To survive in France you really need to be a jack of all trades and a little bit entrepreneurial, it’s not easy to find your niche here, but everyone is so helpful. Taxation is high, especially social security payments and you will need to employ a good accountant as tax evasion detection is really hotting up. You can realistically estimate to pay about half of your hard earned cash to the state, so don’t think you will get rich here.

But the quality of life more than makes up for it.


I recently went out for a girls night out to Pezenas with a group of friends, we all had a fantastic three course meal in a totally packed little bistro, drank six carafes of wine and had coffee and it cost us just 23€ a head, that’s around £16!

Very sadly Harry died recently. We miss him terribly, but he had suffered the most awful illness, and he really wanted to die, so it was a blessed release for him. My mum is still coming to terms with his death as she was his life and he was hers, she cared for him 24 hours a day 7 days a week for seven years, so now he has gone it has left a huge void in her life. But she doesn’t want to go back to the UK; despite everything we have been through we are all really very happy here.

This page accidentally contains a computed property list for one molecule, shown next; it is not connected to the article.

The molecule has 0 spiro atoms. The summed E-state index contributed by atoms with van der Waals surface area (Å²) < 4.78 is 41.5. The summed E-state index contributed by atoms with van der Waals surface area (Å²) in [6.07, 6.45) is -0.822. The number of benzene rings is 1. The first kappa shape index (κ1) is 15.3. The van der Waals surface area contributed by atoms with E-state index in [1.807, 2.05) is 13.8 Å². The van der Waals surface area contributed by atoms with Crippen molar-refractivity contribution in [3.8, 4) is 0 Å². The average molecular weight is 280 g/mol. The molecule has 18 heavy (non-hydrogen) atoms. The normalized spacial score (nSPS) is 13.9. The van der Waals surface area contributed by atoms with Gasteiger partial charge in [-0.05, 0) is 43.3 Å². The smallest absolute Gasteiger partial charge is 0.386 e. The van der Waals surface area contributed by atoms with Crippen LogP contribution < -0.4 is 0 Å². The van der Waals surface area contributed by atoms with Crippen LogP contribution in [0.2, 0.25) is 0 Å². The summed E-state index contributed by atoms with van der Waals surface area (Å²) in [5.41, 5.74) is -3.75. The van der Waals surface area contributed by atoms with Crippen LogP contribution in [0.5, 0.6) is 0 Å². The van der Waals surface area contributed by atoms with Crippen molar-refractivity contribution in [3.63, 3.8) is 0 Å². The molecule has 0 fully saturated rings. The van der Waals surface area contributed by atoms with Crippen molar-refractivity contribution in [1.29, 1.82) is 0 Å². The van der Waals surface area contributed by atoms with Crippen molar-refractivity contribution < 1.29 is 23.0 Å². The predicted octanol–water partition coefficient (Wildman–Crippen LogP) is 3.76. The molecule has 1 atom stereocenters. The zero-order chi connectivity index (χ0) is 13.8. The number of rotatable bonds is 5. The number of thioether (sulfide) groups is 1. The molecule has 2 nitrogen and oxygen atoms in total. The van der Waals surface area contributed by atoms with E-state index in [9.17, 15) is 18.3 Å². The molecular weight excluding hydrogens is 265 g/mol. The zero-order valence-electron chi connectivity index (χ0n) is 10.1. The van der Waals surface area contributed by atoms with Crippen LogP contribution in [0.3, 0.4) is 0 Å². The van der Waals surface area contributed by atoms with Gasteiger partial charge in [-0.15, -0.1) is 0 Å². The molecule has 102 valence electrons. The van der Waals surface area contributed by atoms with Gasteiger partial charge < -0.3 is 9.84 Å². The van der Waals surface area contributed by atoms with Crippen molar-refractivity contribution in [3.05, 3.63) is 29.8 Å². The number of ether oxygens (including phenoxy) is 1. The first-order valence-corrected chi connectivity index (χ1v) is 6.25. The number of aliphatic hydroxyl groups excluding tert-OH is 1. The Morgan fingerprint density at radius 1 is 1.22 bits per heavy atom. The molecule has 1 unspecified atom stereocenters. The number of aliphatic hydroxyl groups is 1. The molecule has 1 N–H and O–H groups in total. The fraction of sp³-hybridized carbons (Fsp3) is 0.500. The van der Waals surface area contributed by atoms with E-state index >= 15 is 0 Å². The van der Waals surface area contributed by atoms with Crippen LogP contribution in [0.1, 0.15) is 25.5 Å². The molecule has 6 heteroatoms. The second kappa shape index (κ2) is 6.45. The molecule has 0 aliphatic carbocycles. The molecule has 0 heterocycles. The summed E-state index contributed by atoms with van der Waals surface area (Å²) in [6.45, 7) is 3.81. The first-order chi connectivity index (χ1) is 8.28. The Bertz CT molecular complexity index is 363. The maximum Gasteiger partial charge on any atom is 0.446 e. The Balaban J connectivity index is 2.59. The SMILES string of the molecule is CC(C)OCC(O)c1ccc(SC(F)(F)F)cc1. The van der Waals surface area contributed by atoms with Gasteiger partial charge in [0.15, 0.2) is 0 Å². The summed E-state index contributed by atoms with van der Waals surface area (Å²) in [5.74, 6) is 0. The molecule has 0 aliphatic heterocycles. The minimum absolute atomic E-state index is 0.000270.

{mosbanner right}Making a sustainable living is our biggest challenge, but we hope that our businesses will grow year on year and we will be able to diversify and run short courses and dabble in other fun things that we simply didn’t have the time for in the UK. We have many many friends from a mixture of Nationalities, French, English, Belgium, American and Canadian. Alex has British and French friends, although he is the only British child in his school. He loves riding his bike and plays golf at the local golf club. He still misses his brother and sister and his friends from the UK, but as time passes I know that things will continue to get better and better for him.

I chat to my big children by video link on the internet all the time – they often ask for help with their French homework! They are both doing very well at school in the UK. We are lucky that their school is the best in the whole of Devon and supports them with their mum living abroad.